The Investors: 19 women bridging the gender funding gap

7 Mar 20181.05k Views

Share on FacebookTweet about this on TwitterShare on LinkedInShare on Google+Pin on PinterestShare on RedditEmail this to someone

Image: MJgraphics/Shutterstock

Share on FacebookTweet about this on TwitterShare on LinkedInShare on Google+Pin on PinterestShare on RedditEmail this to someone

Diversity is a good investment, and this group know it. These are the people helping more women to reach their funding goals.

The lack of women in investment is both a symptom and a cause of the gender gap in STEM. Sci-tech businesses led by women can struggle when met with panel after panel of male investors who don’t understand their product or their model.

We featured most of these ‘firestarters’ previously when we centred our Sci-Tech 100 investors list on those driving change in the investment monopoly. We’ve remixed this list and added some new faces – and we can’t wait to see who else joins this investment revolution.

Sara Brand

Sara Brand

Sara Brand, founder of True Wealth Ventures. Image: True Wealth Ventures

Founding general partner at True Wealth Ventures, Sara Brand is focused on supporting women entrepreneurs in consumer health and sustainable products. True Wealth holds the belief that women-led companies perform better financially and are an untapped market for investors. In a letter on her company website, Brand wrote: “Women-led businesses are underinvested in today, and I see a big opportunity to hand women the reins to drive companies to successfully bring these products to life.”

‘I see a big opportunity to hand women the reins to drive companies to success’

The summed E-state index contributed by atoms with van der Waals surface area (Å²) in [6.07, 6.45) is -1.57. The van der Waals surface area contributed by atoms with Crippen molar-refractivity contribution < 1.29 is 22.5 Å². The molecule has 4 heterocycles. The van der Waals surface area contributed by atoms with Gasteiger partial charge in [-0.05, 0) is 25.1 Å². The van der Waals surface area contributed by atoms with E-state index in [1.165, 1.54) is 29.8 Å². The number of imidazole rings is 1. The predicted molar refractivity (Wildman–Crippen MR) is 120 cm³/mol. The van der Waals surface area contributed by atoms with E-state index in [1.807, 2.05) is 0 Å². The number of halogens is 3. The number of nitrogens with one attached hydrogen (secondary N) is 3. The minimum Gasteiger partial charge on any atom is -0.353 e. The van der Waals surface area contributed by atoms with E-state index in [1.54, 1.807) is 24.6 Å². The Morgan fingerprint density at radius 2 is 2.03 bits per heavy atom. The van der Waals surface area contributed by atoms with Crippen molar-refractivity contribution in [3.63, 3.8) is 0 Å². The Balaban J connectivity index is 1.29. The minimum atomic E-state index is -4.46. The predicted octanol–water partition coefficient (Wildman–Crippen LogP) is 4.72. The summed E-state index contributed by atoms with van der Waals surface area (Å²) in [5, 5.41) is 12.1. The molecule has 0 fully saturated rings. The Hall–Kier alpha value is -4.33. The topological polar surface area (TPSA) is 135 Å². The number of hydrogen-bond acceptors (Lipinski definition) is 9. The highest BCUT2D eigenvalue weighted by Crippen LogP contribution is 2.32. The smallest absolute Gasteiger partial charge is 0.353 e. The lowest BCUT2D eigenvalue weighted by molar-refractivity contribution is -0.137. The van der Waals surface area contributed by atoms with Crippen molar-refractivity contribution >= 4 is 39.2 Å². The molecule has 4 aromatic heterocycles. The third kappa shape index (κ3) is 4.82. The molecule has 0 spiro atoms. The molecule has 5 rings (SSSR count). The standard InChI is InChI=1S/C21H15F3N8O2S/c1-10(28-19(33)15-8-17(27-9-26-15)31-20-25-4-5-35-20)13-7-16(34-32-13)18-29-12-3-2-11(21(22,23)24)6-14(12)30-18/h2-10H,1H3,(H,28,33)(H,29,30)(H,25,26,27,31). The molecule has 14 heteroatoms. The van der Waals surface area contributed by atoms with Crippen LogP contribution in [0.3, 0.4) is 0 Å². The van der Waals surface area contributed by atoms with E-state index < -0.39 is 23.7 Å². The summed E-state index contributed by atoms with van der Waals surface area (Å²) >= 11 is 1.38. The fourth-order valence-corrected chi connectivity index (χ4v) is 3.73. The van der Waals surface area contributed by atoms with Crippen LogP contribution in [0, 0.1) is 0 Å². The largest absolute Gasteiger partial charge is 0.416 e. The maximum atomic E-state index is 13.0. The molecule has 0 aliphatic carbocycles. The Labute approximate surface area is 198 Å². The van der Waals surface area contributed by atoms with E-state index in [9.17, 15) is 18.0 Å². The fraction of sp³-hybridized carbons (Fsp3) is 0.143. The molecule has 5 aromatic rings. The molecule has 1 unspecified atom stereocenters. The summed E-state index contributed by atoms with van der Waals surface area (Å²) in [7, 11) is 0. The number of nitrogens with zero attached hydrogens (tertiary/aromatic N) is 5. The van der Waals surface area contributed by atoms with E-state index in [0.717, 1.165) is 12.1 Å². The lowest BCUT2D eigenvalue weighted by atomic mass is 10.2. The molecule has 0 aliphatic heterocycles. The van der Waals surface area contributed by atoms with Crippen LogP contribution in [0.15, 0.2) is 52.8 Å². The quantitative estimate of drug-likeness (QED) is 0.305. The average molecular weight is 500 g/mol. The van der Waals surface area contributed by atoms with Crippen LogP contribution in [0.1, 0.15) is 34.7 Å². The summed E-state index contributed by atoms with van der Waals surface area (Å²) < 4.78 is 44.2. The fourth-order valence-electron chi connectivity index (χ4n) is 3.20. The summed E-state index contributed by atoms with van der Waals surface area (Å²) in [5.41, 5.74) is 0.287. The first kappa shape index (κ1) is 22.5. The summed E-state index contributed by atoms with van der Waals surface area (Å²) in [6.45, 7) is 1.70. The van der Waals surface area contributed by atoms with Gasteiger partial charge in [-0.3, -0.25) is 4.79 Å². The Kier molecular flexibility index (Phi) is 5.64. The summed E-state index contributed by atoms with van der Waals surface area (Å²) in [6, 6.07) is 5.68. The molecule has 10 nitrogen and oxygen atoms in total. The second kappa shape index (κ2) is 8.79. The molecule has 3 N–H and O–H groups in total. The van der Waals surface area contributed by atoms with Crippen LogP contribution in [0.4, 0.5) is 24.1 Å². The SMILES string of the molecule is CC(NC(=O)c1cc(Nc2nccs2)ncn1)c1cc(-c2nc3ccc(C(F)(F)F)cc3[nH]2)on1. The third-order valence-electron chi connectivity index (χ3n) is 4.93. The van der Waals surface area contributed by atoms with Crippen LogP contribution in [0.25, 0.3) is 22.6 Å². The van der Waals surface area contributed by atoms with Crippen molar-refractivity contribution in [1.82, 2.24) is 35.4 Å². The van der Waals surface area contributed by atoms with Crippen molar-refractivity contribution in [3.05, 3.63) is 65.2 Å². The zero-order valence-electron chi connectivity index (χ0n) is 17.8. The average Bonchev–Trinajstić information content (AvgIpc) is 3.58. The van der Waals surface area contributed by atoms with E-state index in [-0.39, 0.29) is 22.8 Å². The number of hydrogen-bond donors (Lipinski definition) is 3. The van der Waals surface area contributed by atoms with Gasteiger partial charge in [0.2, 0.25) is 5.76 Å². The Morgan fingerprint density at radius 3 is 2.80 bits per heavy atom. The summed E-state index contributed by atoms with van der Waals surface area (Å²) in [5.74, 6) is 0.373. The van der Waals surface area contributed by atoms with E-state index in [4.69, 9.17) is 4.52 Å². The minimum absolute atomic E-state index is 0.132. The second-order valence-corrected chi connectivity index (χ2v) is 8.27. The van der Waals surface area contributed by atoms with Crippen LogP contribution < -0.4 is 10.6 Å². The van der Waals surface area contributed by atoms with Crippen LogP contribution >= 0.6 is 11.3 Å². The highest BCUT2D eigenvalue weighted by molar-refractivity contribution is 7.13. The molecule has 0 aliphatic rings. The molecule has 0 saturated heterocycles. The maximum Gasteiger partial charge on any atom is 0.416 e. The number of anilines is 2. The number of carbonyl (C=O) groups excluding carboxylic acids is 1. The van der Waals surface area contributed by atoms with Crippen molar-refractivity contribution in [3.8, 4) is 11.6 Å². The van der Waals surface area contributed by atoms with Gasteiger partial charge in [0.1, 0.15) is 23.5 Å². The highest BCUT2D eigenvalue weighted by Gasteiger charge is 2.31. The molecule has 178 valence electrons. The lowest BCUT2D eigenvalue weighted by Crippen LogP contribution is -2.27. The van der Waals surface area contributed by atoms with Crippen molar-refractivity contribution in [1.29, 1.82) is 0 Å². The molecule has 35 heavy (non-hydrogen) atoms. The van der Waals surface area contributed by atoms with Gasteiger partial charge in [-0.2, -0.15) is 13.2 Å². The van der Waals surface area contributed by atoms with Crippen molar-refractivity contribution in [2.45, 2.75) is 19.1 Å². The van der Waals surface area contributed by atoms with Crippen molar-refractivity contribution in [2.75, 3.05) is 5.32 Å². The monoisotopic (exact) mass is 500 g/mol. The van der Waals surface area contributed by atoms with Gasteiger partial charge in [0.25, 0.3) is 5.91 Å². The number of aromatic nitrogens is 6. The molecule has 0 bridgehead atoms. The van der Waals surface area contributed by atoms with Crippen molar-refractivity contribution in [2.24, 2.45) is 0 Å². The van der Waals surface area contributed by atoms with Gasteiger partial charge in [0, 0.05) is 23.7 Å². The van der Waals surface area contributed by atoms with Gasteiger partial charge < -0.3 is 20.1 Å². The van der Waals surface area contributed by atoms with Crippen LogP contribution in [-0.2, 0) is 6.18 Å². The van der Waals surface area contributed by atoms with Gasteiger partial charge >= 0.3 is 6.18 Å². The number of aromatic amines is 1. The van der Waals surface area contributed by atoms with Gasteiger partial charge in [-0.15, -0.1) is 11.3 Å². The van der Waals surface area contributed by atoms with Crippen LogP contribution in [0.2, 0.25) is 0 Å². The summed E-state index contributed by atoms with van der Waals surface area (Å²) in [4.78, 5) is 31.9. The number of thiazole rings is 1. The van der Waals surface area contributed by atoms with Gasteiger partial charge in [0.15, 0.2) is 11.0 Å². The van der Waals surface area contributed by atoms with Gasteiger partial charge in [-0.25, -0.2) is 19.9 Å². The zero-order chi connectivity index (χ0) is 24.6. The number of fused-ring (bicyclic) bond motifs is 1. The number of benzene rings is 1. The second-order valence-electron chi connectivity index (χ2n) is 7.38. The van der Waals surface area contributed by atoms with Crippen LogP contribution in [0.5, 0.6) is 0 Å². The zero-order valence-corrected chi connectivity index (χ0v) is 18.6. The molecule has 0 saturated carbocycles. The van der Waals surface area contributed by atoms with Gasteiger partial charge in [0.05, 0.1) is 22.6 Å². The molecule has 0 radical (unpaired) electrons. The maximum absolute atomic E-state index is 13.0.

Brand also works with other organisations to foster greater ethnic and gender diversity in the entrepreneurial sphere, including the Rising Tide Fund, DivInc and Women@Austin.

Nisha Dua and Susan Lyne

bbg ventures

From left: Susan Lyne and Nisha Dua, BBG Ventures. Image: Gino DePinto

The powering force behind BBG Ventures, an early-stage fund that only supports start-ups that have at least one female founder, is made up of Susan Lyne and Nisha Dua.

Lyne is the president and founding partner, using her wealth of experience in the media industry to offer a helping hand to entrepreneurs in the consumer internet and mobile spheres. By her side, partner Dua is founder of the #BuiltByGirls movement, aiming to encourage young women to get involved in tech and give girls a starter education in the VC industry.

According to its website, BBG Ventures focuses on women as it feels they are the dominant users of mobile and social platforms, influencing the majority of consumer purchases. “We think it’s smart business (and plain old common sense) to invest in entrepreneurs who know the end user best.”

Anu Duggal

Women Invent 100 2018

Female Founders Fund partner Anu Duggal. Image: Noam Galai/TechCrunch/Flickr (CC BY 2.0)

A serial entrepreneur, Anu Duggal is the founding partner of Female Founders Fund (FCubed), an early-stage investment fund focused on women-founded tech companies.

Duggal cut her teeth in entrepreneurship in India. Alarmed at the paucity of investment being made in women-led start-ups, Duggal decided to do something about it and, in 2013, she began raising money for the fund. Since then, FCubed has invested in more than 25 companies, including WayUp, Eloquii, Minibar and Tala.

‘The next generation of venture-backed businesses will have some great female founders, and we wanted to build a fund that really was at the centre of that’